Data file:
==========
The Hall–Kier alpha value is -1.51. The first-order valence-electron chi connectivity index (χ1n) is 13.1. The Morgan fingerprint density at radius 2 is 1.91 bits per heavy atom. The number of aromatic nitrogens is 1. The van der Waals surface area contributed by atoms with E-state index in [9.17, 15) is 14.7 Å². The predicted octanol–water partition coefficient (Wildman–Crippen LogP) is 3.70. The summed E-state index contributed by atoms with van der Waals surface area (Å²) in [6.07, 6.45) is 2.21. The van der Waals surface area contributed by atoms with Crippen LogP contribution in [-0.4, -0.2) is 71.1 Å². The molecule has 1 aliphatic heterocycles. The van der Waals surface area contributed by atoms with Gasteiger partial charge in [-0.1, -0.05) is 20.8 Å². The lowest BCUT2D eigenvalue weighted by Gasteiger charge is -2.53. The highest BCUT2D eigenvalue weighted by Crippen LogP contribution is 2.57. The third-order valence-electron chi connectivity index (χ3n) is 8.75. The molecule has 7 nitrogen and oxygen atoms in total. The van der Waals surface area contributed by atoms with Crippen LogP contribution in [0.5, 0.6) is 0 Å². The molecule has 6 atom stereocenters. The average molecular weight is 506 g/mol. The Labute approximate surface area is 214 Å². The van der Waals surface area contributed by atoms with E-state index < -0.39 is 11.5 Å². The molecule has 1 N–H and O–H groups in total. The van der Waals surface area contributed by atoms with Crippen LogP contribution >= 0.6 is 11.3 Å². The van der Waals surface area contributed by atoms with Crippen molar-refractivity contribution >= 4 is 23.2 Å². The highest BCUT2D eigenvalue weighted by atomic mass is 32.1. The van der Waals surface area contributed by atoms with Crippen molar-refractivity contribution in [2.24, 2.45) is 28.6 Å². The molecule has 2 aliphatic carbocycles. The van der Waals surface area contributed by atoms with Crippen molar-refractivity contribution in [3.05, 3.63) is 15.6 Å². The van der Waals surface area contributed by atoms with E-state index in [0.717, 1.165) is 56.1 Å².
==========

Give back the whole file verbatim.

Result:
The Hall–Kier alpha value is -1.51. The first-order valence-electron chi connectivity index (χ1n) is 13.1. The Morgan fingerprint density at radius 2 is 1.91 bits per heavy atom. The number of aromatic nitrogens is 1. The van der Waals surface area contributed by atoms with E-state index in [9.17, 15) is 14.7 Å². The predicted octanol–water partition coefficient (Wildman–Crippen LogP) is 3.70. The summed E-state index contributed by atoms with van der Waals surface area (Å²) in [6.07, 6.45) is 2.21. The van der Waals surface area contributed by atoms with Crippen LogP contribution in [-0.4, -0.2) is 71.1 Å². The molecule has 1 aliphatic heterocycles. The van der Waals surface area contributed by atoms with Gasteiger partial charge in [-0.1, -0.05) is 20.8 Å². The lowest BCUT2D eigenvalue weighted by Gasteiger charge is -2.53. The highest BCUT2D eigenvalue weighted by Crippen LogP contribution is 2.57. The third-order valence-electron chi connectivity index (χ3n) is 8.75. The molecule has 7 nitrogen and oxygen atoms in total. The van der Waals surface area contributed by atoms with Crippen LogP contribution in [0.5, 0.6) is 0 Å². The molecule has 6 atom stereocenters. The average molecular weight is 506 g/mol. The Labute approximate surface area is 214 Å². The van der Waals surface area contributed by atoms with E-state index < -0.39 is 11.5 Å². The molecule has 1 N–H and O–H groups in total. The van der Waals surface area contributed by atoms with Crippen LogP contribution >= 0.6 is 11.3 Å². The van der Waals surface area contributed by atoms with Crippen molar-refractivity contribution >= 4 is 23.2 Å². The highest BCUT2D eigenvalue weighted by atomic mass is 32.1. The van der Waals surface area contributed by atoms with Crippen molar-refractivity contribution in [2.24, 2.45) is 28.6 Å². The molecule has 2 aliphatic carbocycles. The van der Waals surface area contributed by atoms with Crippen molar-refractivity contribution in [3.05, 3.63) is 15.6 Å². The van der Waals surface area contributed by atoms with E-state index in [0.717, 1.165) is 56.1 Å².